Advice for improving accuracy?

I haven’t gotten super deep into accuracy yet, but I’m largely not impressed so far, only able to hold reliably within about 0.012" when all is said and done.

I’m not convinced it’s the machine itself, based on my check with the 1-2-3 blocks, I actually think the axes themselves are very accurate (and I spent a lot of time dialing them in). I think the issue is coming down to probing, setup and workholding (Low profile vises, yes I did crack the screws loose so they pull the part down into the parallels). I’m curious if anyone has knuckled down and dug into improving accuracy and if they have any advice?

I’ve seen the Haimer 3D probe thrown around a few times, but it’s kind of spendy and I don’t love the idea of manually probing everything.

I’m not trying to reliably hold tenths, but would love to be able to easily hold within 0.002" and within 0.001" with some effort.

I’d be curious to check the repeatability of the axis and the fixturing. I know you said they are accurate, but writing a short program or using the jog controls to move a few inches back and forth to see how close they come back. Also check the repeatability of how the vise is pulling your parts down.
The probes could definitely be improved. Even with going through mine and doing all I can to make it operate consistently I get about .005 repeatability on X and Y from one part to the next.
All that said, I generally hold about .001" thickness on parts in my vise, and the machined diameters and lengths are pretty spot on after dialing in backlash and travel comps. On any new setup I always raise my Z about .010" and adjust it after verifying thickness when milling to a finished height. Even on bigger industrial machines there are times that a work or tool offset is off by a few thousandths.

I initially thought the probe was the way to go, but for me, it wasn’t always accurate so I couldn’t trust it. Manual probing is a PITA…but it is accurate. I don’t mind as I’ve been doing it that way for 30+ years. I use an edge finder for X and Y.
For Z, I use a precision ground dowel pin, move off the part, jog Z down the OD of the dowel pin, and then zero Z. Results are always a 0.001" or better.

1 Like

There seems to be a lot of variation in the stock probe. I’ve had mine apart a few times and I think that cleaning it and careful reassembly has been key to getting better repeatability. I wrote a script to test my probe for 50 cycles and was getting repeatability within 0.0003 (clustered at under 0.0001):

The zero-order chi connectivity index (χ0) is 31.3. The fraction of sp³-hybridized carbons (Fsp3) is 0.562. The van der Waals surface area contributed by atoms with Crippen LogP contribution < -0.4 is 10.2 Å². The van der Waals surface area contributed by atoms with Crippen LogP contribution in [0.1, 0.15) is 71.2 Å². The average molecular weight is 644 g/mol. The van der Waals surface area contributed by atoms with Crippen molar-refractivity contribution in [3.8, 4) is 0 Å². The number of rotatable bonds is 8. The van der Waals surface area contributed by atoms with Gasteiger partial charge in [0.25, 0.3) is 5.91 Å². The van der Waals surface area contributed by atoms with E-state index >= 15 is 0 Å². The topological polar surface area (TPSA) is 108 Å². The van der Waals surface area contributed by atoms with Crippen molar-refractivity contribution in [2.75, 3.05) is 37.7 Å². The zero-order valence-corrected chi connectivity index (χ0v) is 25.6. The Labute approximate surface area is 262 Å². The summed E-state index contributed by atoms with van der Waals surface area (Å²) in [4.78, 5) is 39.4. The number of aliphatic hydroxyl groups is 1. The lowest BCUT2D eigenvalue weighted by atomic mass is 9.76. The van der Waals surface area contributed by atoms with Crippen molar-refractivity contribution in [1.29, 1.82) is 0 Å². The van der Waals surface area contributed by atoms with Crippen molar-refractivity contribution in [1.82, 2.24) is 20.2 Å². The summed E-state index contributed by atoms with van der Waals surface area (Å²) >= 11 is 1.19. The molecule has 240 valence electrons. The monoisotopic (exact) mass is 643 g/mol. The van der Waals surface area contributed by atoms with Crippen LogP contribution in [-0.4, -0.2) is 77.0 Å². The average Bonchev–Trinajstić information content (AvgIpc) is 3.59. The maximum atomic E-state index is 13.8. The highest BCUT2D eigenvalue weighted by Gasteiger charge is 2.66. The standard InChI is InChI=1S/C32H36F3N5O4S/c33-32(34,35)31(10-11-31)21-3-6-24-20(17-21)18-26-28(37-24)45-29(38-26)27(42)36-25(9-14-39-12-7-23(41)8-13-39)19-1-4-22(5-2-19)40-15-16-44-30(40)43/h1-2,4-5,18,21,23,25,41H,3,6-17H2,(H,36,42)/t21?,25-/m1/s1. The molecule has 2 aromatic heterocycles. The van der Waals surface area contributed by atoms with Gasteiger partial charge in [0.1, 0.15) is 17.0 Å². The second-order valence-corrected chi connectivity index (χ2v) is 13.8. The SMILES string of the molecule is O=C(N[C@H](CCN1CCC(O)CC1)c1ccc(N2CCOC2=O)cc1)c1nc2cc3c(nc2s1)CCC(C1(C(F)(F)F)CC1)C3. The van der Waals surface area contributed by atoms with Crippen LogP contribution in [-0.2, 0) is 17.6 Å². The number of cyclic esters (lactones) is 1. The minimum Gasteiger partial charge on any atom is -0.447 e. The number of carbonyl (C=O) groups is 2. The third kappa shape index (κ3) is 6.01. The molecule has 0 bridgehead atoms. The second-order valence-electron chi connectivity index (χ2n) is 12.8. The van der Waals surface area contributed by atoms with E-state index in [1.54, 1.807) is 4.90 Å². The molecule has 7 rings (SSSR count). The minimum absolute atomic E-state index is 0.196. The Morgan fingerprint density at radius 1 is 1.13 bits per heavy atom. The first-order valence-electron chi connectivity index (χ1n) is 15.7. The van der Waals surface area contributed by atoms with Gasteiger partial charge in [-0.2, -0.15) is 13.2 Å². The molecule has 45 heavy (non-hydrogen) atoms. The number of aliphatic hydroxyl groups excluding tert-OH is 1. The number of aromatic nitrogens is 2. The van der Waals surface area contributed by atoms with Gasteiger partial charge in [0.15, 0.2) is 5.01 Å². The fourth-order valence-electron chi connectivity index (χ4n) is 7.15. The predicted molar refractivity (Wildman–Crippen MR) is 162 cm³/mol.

I was getting much worse results earlier, and cleaning and careful alignment is all that I can attribute the improvement to.

When putting it back together machine sure that you properly align the 3-legged spider. It can go in 3 ways, but only one of them is correct.

I also keep my probe always aligned the same way in the collet. You can do this on the stock spindle by keeping a dedicated collet nut for the probe. I always have the cord come out to the front.

1 Like

I guess I’ll have to try a repeatability test. I think I’m seeing some kind of drift with every new setup, especially in Z. Not sure if it is the probe or the tool setter. My most recent part, batched 5x for each setup, was about 0.018" undersized in thickness by the time I had flipped it 3 times. Most other things were in the 0.001"-0.005" range of precision (the biggest offender being an undersized interpolated bearing hole).

This all feels like it’s more difficult than it’s “supposed” to be… but my background is in engineering design where all I have to do is put ±0.002" on a drawing and the part shows up in spec (usually :wink:). My day job company just ordered a Tormach for engineers to prototype with… and if this is par the course, the other engineers are in for a rude awakening.

AlexW, Did you remove and reinstall the probe into the spindle for each measurement? Or did you just set it up once and take 50 measurements?

I didn’t remove and reinstall. I could do it now that I have automatic tool changing working, though I’m not sure of the value. You can also just measure runout of the spindle. Runout of the collet shouldn’t be an issue if you always use the same collet (as suggested earlier) and keep the probe and collet oriented the same way.

I use an edge finder. After endless trial and error with the touch probe, I was unable to produce reliable results in x and y. Using it for Z and tool setter offset seems to work perfectly, but I have now resorted to touch off on shim and offset adjustment. I have considered a 3D gauge, but I see a probable issue with the tool setter/3D gauge compatibility.

I thought the MR1 couldn’t be made to do this… What is your ATC setup?

Anything is possible with enough time and money.

I’ve replaced the control system with LinuxCNC and the spindle with a CNCDepot FM30F. If you search for my old posts you can find links to all of this information, including youtube videos and a github with the software configuration.

I bought my MR1 knowing that I’d probably replace the full control system and electronics. It was still cheaper and better suited to my work than the Avid Benchtop Pro that I was consider. I surprised myself by keeping the 4 stock stepper motors – but everything else that has electrons running through it has been replaced.

1 Like

Ah, I see… not so much a mod but a gut and replace. I’m not sure sure I’m up for that at this point but interesting nonetheless.

You can do it incrementally over time, but the key first step is replacing the control system. Cut Control is not modifiable so doing anything interesting is going to require replacing it. It is also very limited in functionality, so just doing this step opens up many more interesting ways to use the machine.

I think of the machine as a kit and I used most of it.